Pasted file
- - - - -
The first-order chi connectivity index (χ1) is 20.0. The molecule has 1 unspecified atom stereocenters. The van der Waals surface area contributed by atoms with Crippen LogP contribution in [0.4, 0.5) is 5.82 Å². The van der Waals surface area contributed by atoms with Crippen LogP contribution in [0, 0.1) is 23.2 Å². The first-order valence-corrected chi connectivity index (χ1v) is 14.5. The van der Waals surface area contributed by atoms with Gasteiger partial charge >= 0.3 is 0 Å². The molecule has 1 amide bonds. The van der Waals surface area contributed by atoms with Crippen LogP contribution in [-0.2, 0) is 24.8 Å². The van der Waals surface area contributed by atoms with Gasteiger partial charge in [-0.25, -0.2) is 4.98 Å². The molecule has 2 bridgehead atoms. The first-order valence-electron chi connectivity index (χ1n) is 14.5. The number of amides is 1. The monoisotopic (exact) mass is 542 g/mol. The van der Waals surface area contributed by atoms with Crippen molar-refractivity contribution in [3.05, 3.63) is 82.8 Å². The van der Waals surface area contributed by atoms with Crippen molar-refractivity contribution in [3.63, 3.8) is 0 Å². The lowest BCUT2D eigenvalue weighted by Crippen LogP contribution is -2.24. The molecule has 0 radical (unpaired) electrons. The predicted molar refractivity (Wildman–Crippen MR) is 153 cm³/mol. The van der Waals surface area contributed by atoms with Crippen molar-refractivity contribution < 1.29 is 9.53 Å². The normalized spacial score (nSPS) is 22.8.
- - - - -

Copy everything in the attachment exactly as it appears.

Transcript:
The first-order chi connectivity index (χ1) is 20.0. The molecule has 1 unspecified atom stereocenters. The van der Waals surface area contributed by atoms with Crippen LogP contribution in [0.4, 0.5) is 5.82 Å². The van der Waals surface area contributed by atoms with Crippen LogP contribution in [0, 0.1) is 23.2 Å². The first-order valence-corrected chi connectivity index (χ1v) is 14.5. The van der Waals surface area contributed by atoms with Gasteiger partial charge >= 0.3 is 0 Å². The molecule has 1 amide bonds. The van der Waals surface area contributed by atoms with Crippen LogP contribution in [-0.2, 0) is 24.8 Å². The van der Waals surface area contributed by atoms with Gasteiger partial charge in [-0.25, -0.2) is 4.98 Å². The molecule has 2 bridgehead atoms. The first-order valence-electron chi connectivity index (χ1n) is 14.5. The number of amides is 1. The monoisotopic (exact) mass is 542 g/mol. The van der Waals surface area contributed by atoms with Crippen molar-refractivity contribution in [3.05, 3.63) is 82.8 Å². The van der Waals surface area contributed by atoms with Crippen molar-refractivity contribution in [3.63, 3.8) is 0 Å². The lowest BCUT2D eigenvalue weighted by Crippen LogP contribution is -2.24. The molecule has 0 radical (unpaired) electrons. The predicted molar refractivity (Wildman–Crippen MR) is 153 cm³/mol. The van der Waals surface area contributed by atoms with Crippen molar-refractivity contribution < 1.29 is 9.53 Å². The normalized spacial score (nSPS) is 22.8.